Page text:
7. Article by historian Vladimir Shubin headlined "Last hero?" analyses the role of Nelson Mandela in making South Africa a democratic country; p 9 (469 words).
1. Yelena Kukol article headlined "Ruble shifts to reception" welcomes the fact that the free use of ruble was allowed by the Chinese authorities in the town of Suifenhe on the border with Russia. The author is upbeat about the future of the Russian currency; pp 1, 5 (608 words).
2. Tatyana Zykova interview with Russian Industry and Trade Minister Denis Manturov speaking on the development of the Russian aviation industry and plans to design and build mid-size planes for regional airlines; pp 1, 5 (1,156 words).
3. Yevgeny Shestakov article headlined "At full European speed" accuses EU politicians of financing the Ukrainian opposition and at the same time calling on the Ukrainian authorities for talks; p 8 (1,233 words).
1. Alexander Minkin article headlined "Russia the day before yesterday" criticizes President Putin's decision to shut down the RIA Novosti news agency and create another information agency, Rossia Segodnya, aimed at improving Russia's image; pp 1 — 2 (838 words).
2. Mikhail Rostovsky article headlined "News is over or welcome to today" pays tribute to Svetlana Mironyuk who managed to turn the RIA Novosti news agency into one of the most respectable sources of information in Russia and laments the fact that the agency will be replaced with a propaganda organization. The author notes that the Kremlin sacked Mironyuk as she managed to find common ground with both the authorities and the opposition; pp 1 — 2 (474 words).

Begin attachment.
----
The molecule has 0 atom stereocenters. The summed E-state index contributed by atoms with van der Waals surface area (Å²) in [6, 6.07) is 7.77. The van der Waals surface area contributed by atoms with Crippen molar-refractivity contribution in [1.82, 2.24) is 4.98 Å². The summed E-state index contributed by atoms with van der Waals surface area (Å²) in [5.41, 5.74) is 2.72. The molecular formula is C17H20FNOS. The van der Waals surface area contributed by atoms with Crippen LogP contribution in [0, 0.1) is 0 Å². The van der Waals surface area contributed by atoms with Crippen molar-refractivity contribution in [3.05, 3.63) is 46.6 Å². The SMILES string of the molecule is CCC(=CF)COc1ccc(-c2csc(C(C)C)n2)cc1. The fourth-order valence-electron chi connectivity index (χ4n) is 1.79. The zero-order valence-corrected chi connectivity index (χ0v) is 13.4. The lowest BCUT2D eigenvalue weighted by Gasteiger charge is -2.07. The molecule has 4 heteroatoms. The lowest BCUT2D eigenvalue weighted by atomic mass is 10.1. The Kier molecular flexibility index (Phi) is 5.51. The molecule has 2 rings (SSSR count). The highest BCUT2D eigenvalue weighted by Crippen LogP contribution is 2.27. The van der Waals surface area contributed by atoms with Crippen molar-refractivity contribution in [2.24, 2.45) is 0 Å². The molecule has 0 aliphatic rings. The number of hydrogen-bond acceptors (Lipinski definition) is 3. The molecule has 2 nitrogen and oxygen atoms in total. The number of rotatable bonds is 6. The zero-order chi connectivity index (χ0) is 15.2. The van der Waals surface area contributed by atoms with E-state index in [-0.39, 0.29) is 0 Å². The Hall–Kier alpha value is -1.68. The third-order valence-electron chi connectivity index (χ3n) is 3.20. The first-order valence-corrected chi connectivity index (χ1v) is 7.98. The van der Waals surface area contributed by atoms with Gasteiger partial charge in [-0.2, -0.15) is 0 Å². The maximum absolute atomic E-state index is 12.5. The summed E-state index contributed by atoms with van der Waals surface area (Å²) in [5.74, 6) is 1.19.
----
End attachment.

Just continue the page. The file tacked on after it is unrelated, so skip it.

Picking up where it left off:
3. Natalya Rozhkova article headlined "Five theories for Ukraine" polls political experts who try to predict further developments in the political crisis in Ukraine; pp 1, 3 (578 words).
4. Pundit Stanislav Belkovsky article headlined "Maidan and Bolotnaya: has Russian protest waned?" compares the ongoing protests at the Maidan square in Kiev, Ukraine, with the Dec. 10 rally in Moscow's Bolotnaya square in 2011; p 3 (600 words).